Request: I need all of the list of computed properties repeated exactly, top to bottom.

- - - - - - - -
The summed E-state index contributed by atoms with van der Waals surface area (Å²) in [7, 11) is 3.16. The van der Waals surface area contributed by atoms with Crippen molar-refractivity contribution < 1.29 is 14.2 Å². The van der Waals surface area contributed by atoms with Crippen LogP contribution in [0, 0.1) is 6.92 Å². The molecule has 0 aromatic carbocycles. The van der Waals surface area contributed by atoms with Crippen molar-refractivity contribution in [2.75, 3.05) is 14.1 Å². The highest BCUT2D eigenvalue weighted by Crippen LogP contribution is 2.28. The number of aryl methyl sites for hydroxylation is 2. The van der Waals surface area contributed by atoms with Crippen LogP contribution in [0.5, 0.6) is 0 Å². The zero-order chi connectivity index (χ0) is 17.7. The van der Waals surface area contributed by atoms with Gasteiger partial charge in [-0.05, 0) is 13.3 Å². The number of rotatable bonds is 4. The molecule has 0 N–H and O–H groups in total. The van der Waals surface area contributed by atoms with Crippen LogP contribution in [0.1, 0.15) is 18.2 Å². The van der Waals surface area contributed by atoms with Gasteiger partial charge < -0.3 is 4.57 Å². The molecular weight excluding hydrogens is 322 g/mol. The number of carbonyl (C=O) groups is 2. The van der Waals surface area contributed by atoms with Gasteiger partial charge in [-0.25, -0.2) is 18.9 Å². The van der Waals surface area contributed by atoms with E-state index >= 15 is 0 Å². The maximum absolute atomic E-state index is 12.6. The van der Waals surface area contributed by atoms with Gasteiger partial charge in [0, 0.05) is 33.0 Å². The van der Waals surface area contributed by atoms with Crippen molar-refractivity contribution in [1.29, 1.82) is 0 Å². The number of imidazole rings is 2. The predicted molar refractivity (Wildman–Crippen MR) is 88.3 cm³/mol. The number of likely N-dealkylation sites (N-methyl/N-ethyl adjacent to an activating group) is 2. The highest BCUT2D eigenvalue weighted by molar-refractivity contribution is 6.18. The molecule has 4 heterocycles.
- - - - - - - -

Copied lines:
The summed E-state index contributed by atoms with van der Waals surface area (Å²) in [7, 11) is 3.16. The van der Waals surface area contributed by atoms with Crippen molar-refractivity contribution < 1.29 is 14.2 Å². The van der Waals surface area contributed by atoms with Crippen LogP contribution in [0, 0.1) is 6.92 Å². The molecule has 0 aromatic carbocycles. The van der Waals surface area contributed by atoms with Crippen molar-refractivity contribution in [2.75, 3.05) is 14.1 Å². The highest BCUT2D eigenvalue weighted by Crippen LogP contribution is 2.28. The number of aryl methyl sites for hydroxylation is 2. The van der Waals surface area contributed by atoms with Crippen LogP contribution in [0.5, 0.6) is 0 Å². The zero-order chi connectivity index (χ0) is 17.7. The van der Waals surface area contributed by atoms with Gasteiger partial charge in [-0.05, 0) is 13.3 Å². The number of rotatable bonds is 4. The molecule has 0 N–H and O–H groups in total. The van der Waals surface area contributed by atoms with Crippen LogP contribution in [0.1, 0.15) is 18.2 Å². The van der Waals surface area contributed by atoms with Gasteiger partial charge < -0.3 is 4.57 Å². The molecular weight excluding hydrogens is 322 g/mol. The number of carbonyl (C=O) groups is 2. The van der Waals surface area contributed by atoms with Gasteiger partial charge in [-0.25, -0.2) is 18.9 Å². The van der Waals surface area contributed by atoms with E-state index >= 15 is 0 Å². The maximum absolute atomic E-state index is 12.6. The van der Waals surface area contributed by atoms with Gasteiger partial charge in [0, 0.05) is 33.0 Å². The van der Waals surface area contributed by atoms with Crippen molar-refractivity contribution in [1.29, 1.82) is 0 Å². The number of imidazole rings is 2. The predicted molar refractivity (Wildman–Crippen MR) is 88.3 cm³/mol. The number of likely N-dealkylation sites (N-methyl/N-ethyl adjacent to an activating group) is 2. The highest BCUT2D eigenvalue weighted by molar-refractivity contribution is 6.18. The molecule has 4 heterocycles.